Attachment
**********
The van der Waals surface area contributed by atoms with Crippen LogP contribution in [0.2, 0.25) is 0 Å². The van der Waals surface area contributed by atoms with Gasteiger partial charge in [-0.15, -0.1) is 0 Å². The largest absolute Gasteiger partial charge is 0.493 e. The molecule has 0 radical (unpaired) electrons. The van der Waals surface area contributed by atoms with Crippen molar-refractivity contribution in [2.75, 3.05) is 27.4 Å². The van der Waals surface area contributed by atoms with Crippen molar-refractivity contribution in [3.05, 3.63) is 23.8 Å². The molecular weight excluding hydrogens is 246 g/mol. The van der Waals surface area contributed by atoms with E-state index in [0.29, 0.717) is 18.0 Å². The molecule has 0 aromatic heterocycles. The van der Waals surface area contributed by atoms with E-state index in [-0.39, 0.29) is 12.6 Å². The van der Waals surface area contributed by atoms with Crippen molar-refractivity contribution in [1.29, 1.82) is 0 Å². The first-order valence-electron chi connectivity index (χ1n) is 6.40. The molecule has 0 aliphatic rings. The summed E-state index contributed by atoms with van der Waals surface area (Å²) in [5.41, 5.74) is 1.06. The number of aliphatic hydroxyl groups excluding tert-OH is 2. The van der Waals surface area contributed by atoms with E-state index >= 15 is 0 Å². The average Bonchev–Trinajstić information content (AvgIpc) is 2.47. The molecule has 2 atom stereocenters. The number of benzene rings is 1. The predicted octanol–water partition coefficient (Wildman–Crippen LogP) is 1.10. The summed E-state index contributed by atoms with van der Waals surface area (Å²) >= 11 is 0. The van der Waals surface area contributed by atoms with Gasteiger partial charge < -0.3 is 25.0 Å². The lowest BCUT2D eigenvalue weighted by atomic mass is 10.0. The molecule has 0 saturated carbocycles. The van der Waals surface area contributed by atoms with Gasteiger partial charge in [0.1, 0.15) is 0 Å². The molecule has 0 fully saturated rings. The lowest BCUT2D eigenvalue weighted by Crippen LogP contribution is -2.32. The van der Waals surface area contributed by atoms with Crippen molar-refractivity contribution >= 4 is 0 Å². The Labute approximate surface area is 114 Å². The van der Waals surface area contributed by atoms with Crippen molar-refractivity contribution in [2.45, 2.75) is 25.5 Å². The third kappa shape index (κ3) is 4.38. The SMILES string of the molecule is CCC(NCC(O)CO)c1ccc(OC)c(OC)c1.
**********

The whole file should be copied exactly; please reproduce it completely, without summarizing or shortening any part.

The van der Waals surface area contributed by atoms with Crippen LogP contribution in [0.2, 0.25) is 0 Å². The van der Waals surface area contributed by atoms with Gasteiger partial charge in [-0.15, -0.1) is 0 Å². The largest absolute Gasteiger partial charge is 0.493 e. The molecule has 0 radical (unpaired) electrons. The van der Waals surface area contributed by atoms with Crippen molar-refractivity contribution in [2.75, 3.05) is 27.4 Å². The van der Waals surface area contributed by atoms with Crippen molar-refractivity contribution in [3.05, 3.63) is 23.8 Å². The molecular weight excluding hydrogens is 246 g/mol. The van der Waals surface area contributed by atoms with E-state index in [0.29, 0.717) is 18.0 Å². The molecule has 0 aromatic heterocycles. The van der Waals surface area contributed by atoms with E-state index in [-0.39, 0.29) is 12.6 Å². The van der Waals surface area contributed by atoms with Crippen molar-refractivity contribution in [1.29, 1.82) is 0 Å². The first-order valence-electron chi connectivity index (χ1n) is 6.40. The molecule has 0 aliphatic rings. The summed E-state index contributed by atoms with van der Waals surface area (Å²) in [5.41, 5.74) is 1.06. The number of aliphatic hydroxyl groups excluding tert-OH is 2. The van der Waals surface area contributed by atoms with E-state index >= 15 is 0 Å². The average Bonchev–Trinajstić information content (AvgIpc) is 2.47. The molecule has 2 atom stereocenters. The number of benzene rings is 1. The predicted octanol–water partition coefficient (Wildman–Crippen LogP) is 1.10. The summed E-state index contributed by atoms with van der Waals surface area (Å²) >= 11 is 0. The van der Waals surface area contributed by atoms with Gasteiger partial charge < -0.3 is 25.0 Å². The lowest BCUT2D eigenvalue weighted by atomic mass is 10.0. The molecule has 0 saturated carbocycles. The van der Waals surface area contributed by atoms with Gasteiger partial charge in [0.1, 0.15) is 0 Å². The molecule has 0 fully saturated rings. The lowest BCUT2D eigenvalue weighted by Crippen LogP contribution is -2.32. The van der Waals surface area contributed by atoms with Crippen molar-refractivity contribution >= 4 is 0 Å². The Labute approximate surface area is 114 Å². The van der Waals surface area contributed by atoms with Crippen molar-refractivity contribution in [2.45, 2.75) is 25.5 Å². The third kappa shape index (κ3) is 4.38. The SMILES string of the molecule is CCC(NCC(O)CO)c1ccc(OC)c(OC)c1.